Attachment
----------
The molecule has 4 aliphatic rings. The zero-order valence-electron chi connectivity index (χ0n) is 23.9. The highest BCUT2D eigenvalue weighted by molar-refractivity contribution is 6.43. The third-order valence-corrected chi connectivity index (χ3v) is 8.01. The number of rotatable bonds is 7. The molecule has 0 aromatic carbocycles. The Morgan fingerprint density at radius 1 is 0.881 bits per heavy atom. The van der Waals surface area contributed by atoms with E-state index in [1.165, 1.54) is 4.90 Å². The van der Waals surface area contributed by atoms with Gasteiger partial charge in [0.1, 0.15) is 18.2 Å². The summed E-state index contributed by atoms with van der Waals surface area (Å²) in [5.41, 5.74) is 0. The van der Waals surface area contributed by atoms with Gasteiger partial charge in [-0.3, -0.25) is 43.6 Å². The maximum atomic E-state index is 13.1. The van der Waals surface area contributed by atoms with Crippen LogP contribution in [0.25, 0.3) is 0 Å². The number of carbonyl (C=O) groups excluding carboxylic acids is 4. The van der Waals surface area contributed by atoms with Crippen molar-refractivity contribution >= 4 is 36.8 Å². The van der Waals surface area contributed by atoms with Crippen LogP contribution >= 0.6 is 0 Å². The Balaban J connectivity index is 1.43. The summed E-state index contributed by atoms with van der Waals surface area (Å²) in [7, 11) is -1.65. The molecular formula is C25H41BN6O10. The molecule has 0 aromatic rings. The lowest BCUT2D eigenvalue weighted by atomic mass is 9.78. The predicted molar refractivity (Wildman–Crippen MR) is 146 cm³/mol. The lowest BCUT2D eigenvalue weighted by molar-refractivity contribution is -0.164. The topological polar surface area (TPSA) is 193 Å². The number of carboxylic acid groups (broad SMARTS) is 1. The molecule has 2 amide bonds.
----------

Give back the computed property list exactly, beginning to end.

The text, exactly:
The molecule has 4 aliphatic rings. The zero-order valence-electron chi connectivity index (χ0n) is 23.9. The highest BCUT2D eigenvalue weighted by molar-refractivity contribution is 6.43. The third-order valence-corrected chi connectivity index (χ3v) is 8.01. The number of rotatable bonds is 7. The molecule has 0 aromatic carbocycles. The Morgan fingerprint density at radius 1 is 0.881 bits per heavy atom. The van der Waals surface area contributed by atoms with E-state index in [1.165, 1.54) is 4.90 Å². The van der Waals surface area contributed by atoms with Gasteiger partial charge in [0.1, 0.15) is 18.2 Å². The summed E-state index contributed by atoms with van der Waals surface area (Å²) in [5.41, 5.74) is 0. The van der Waals surface area contributed by atoms with Gasteiger partial charge in [-0.3, -0.25) is 43.6 Å². The maximum atomic E-state index is 13.1. The van der Waals surface area contributed by atoms with Crippen LogP contribution in [0.25, 0.3) is 0 Å². The number of carbonyl (C=O) groups excluding carboxylic acids is 4. The van der Waals surface area contributed by atoms with Crippen molar-refractivity contribution >= 4 is 36.8 Å². The van der Waals surface area contributed by atoms with Crippen LogP contribution >= 0.6 is 0 Å². The Balaban J connectivity index is 1.43. The summed E-state index contributed by atoms with van der Waals surface area (Å²) in [7, 11) is -1.65. The molecular formula is C25H41BN6O10. The molecule has 0 aromatic rings. The lowest BCUT2D eigenvalue weighted by atomic mass is 9.78. The predicted molar refractivity (Wildman–Crippen MR) is 146 cm³/mol. The lowest BCUT2D eigenvalue weighted by molar-refractivity contribution is -0.164. The topological polar surface area (TPSA) is 193 Å². The number of carboxylic acid groups (broad SMARTS) is 1. The molecule has 2 amide bonds.